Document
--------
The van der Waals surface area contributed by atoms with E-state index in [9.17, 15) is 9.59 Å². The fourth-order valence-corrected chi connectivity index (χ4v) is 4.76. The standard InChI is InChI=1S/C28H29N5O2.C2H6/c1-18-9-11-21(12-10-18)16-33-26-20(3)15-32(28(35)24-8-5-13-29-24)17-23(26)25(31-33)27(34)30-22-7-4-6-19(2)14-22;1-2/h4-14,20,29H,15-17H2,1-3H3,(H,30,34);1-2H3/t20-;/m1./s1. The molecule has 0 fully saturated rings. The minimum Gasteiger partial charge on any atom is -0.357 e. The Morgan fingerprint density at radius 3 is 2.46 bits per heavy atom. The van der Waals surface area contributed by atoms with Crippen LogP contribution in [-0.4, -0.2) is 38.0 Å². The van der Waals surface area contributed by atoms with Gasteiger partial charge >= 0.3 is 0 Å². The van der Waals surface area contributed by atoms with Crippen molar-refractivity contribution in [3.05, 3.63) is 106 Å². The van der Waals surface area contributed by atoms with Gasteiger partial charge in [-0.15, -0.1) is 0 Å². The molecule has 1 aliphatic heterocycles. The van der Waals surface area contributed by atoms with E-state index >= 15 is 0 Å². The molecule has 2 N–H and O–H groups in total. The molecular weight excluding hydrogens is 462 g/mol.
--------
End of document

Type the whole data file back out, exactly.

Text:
The van der Waals surface area contributed by atoms with E-state index in [9.17, 15) is 9.59 Å². The fourth-order valence-corrected chi connectivity index (χ4v) is 4.76. The standard InChI is InChI=1S/C28H29N5O2.C2H6/c1-18-9-11-21(12-10-18)16-33-26-20(3)15-32(28(35)24-8-5-13-29-24)17-23(26)25(31-33)27(34)30-22-7-4-6-19(2)14-22;1-2/h4-14,20,29H,15-17H2,1-3H3,(H,30,34);1-2H3/t20-;/m1./s1. The molecule has 0 fully saturated rings. The minimum Gasteiger partial charge on any atom is -0.357 e. The Morgan fingerprint density at radius 3 is 2.46 bits per heavy atom. The van der Waals surface area contributed by atoms with Crippen LogP contribution in [-0.4, -0.2) is 38.0 Å². The van der Waals surface area contributed by atoms with Gasteiger partial charge >= 0.3 is 0 Å². The van der Waals surface area contributed by atoms with Crippen molar-refractivity contribution in [3.05, 3.63) is 106 Å². The van der Waals surface area contributed by atoms with Gasteiger partial charge in [-0.15, -0.1) is 0 Å². The molecule has 1 aliphatic heterocycles. The van der Waals surface area contributed by atoms with E-state index >= 15 is 0 Å². The molecule has 2 N–H and O–H groups in total. The molecular weight excluding hydrogens is 462 g/mol.